Takeshita M, Kagawa M, Izawa M, Takakura K. Current treatment strategies and factors influencing outcome in patients with bacterial brain abscess. Acta Neurochir (Wien). 1998;140(12):12631270.

    • PubMed
    • Search Google Scholar
    • Export Citation
  • 3

    Tekkök İH, Erbengi A. Management of brain abscess in children: review of 130 cases over a period of 21 years. Childs Nerv Syst. 1992;8(7):411416.

    • Search Google Scholar
    • Export Citation
  • 4

    Carpenter J, Stapleton S, Holliman R. Retrospective analysis of 49 cases of brain abscess and review of the literature. Eur J Clin Microbiol Infect Dis. 2007;26(1):111.

    • PubMed
    • Search Google Scholar
    • Export Citation
  • 5

    Epstein NE, Hollingsworth R, Black K, Farmer P. Fungal brain abscesses (aspergillosis/mucormycosis) in two immunosuppressed patients. Surg Neurol. 1991;35(4):286-289.

    • PubMed
    • Search Google Scholar
    • Export Citation
  • 6

    Pruitt AA, Rubin RH, Karchmer AW, Duncan GW. Neurologic complications of bacterial endocarditis. Medicine (Baltimore). 1978;57(4):329343.

  • 7

    Al Barbarawi M, Khriesat W, Qudsieh S, Qudsieh H, Loai AA. Management of intramedullary spinal cord abscess: experience with four cases, pathophysiology and outcomes. Eur Spine J. 2009;18(5):710717.

    • PubMed
    • Search Google Scholar
    • Export Citation
  • 8

    Bunyaratavej K, Desudchit T, Pongpunlert W. Holocord intramedullary abscess due to dermal sinus in a 2-month-old child successfully treated with limited myelotomy and aspiration. Case report. J Neurosurg. 2006;104(4)(suppl):269274.

    • Search Google Scholar
    • Export Citation
  • 9

    Karaaslan B, Ülkü G, Ucar M, Demirdağ TB, İnan A, Börcek . Intramedullary dermoid cyst infection mimicking holocord tumor: should radical resection be mandatory? A case report. Childs Nerv Syst. 2016;32(11):22492253.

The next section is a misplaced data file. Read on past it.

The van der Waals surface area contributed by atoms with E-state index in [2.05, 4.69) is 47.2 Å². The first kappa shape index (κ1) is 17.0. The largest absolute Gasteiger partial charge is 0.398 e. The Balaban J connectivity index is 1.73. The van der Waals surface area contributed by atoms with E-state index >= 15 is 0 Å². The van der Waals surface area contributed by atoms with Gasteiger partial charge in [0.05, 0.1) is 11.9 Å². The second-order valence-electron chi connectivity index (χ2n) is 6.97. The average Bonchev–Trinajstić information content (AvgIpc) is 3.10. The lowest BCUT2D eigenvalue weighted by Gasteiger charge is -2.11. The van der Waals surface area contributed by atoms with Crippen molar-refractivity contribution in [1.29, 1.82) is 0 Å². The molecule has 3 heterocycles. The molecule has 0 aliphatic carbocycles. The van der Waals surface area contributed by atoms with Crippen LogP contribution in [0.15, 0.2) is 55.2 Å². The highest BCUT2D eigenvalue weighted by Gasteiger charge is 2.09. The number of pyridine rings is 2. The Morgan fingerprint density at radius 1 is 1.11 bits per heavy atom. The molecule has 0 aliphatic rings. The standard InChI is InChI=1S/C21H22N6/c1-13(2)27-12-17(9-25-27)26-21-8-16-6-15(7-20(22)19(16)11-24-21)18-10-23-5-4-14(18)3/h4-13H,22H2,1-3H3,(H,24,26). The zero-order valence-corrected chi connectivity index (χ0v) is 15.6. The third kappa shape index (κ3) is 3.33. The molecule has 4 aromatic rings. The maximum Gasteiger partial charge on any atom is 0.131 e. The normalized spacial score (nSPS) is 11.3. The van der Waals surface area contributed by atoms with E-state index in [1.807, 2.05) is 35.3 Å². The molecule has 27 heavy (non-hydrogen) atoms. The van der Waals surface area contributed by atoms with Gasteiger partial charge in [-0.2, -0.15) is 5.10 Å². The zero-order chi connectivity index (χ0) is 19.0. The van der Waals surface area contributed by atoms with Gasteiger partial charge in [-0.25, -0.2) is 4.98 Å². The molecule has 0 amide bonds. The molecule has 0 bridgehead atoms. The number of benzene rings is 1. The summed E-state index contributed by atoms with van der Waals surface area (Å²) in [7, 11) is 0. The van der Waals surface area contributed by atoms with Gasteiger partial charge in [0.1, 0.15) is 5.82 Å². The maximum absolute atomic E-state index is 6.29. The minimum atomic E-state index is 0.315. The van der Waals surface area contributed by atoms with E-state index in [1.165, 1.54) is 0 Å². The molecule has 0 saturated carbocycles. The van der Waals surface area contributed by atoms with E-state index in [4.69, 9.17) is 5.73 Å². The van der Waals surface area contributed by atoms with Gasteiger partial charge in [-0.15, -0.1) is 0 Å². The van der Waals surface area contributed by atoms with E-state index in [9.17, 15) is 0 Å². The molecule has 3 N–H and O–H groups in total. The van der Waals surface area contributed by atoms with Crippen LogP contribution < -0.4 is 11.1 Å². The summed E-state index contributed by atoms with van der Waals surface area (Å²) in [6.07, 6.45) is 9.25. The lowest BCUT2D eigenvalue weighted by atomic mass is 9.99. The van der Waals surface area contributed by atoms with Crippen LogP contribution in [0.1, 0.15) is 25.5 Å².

• PubMed
    • Search Google Scholar
    • Export Citation
  • 10

    Martínez-Lage JF, Esteban JA, Poza M, Casas C. Congenital dermal sinus associated with an abscessed intramedullary epidermoid cyst in a child: case report and review of the literature. Childs Nerv Syst. 1995;11(5):301305.

    • Search Google Scholar
    • Export Citation
  • 11

    Morandi X, Mercier P, Fournier HD, Brassier G. Dermal sinus and intramedullary spinal cord abscess. Report of two cases and review of the literature. Childs Nerv Syst. 1999;15(4):202208.

    • PubMed
    • Search Google Scholar
    • Export Citation
  • 12

    Keihani-Douste Z, Daneshjou K, Ghasemi M. A quadriplegic child with multiple brain abscesses: case report of neurobrucellosis. Med Sci Monit. 2006;12(12):CS119-CS122.

    • PubMed
    • Search Google Scholar
    • Export Citation
  • 13

    Liu HW, Tsai MC. Intra-medullary abscess of the spinal cord at the high cervical level. Formos J Surg. 2012;45(6):194197.

  • 14

    Fan G, Gu J, He S, Cai X. Case report. Comprehensive management of cervical epidural spinal abscess followed by brain abscesses: a life-threatening and tortuous case. Int J Clin Exp Med. 2016;9(8):1686716872.

    • Search Google Scholar
    • Export Citation
  • 15

    Bevan R, Leach P. Infected congenital cervical dermal sinuses leading to spinal cord abscess: two case reports and a review of the literature. Childs Nerv Syst. 2021;37(1):225228.

    • Search Google Scholar
    • Export Citation
  • 16

    Bhatia NS, Farrell JJ, Sampath R, et al. Identification of Streptococcus intermedius central nervous system infection by use of PCR and electrospray ionization mass spectrometry. J Clin Microbiol. 2012;50(12):41604162.

    • PubMed
    • Search Google Scholar
    • Export Citation
  • 17